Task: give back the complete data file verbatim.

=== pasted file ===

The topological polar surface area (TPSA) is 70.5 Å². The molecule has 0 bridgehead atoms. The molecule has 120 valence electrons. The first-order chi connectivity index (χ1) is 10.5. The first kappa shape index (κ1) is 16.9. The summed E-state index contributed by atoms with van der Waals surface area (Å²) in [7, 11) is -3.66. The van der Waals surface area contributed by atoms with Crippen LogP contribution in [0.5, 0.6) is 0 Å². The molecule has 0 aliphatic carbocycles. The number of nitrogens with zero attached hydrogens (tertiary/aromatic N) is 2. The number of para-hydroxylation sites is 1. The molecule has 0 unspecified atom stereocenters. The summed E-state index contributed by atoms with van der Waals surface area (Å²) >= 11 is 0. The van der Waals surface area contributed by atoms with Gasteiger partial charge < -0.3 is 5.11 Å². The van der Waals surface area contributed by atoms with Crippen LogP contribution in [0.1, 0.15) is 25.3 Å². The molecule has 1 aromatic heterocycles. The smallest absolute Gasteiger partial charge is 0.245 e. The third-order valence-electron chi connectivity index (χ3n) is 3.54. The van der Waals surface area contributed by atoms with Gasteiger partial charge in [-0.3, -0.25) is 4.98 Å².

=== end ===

The topological polar surface area (TPSA) is 70.5 Å². The molecule has 0 bridgehead atoms. The molecule has 120 valence electrons. The first-order chi connectivity index (χ1) is 10.5. The first kappa shape index (κ1) is 16.9. The summed E-state index contributed by atoms with van der Waals surface area (Å²) in [7, 11) is -3.66. The van der Waals surface area contributed by atoms with Crippen LogP contribution in [0.5, 0.6) is 0 Å². The molecule has 0 aliphatic carbocycles. The number of nitrogens with zero attached hydrogens (tertiary/aromatic N) is 2. The number of para-hydroxylation sites is 1. The molecule has 0 unspecified atom stereocenters. The summed E-state index contributed by atoms with van der Waals surface area (Å²) >= 11 is 0. The van der Waals surface area contributed by atoms with Gasteiger partial charge < -0.3 is 5.11 Å². The van der Waals surface area contributed by atoms with Crippen LogP contribution in [0.1, 0.15) is 25.3 Å². The molecule has 1 aromatic heterocycles. The smallest absolute Gasteiger partial charge is 0.245 e. The third-order valence-electron chi connectivity index (χ3n) is 3.54. The van der Waals surface area contributed by atoms with Gasteiger partial charge in [-0.3, -0.25) is 4.98 Å².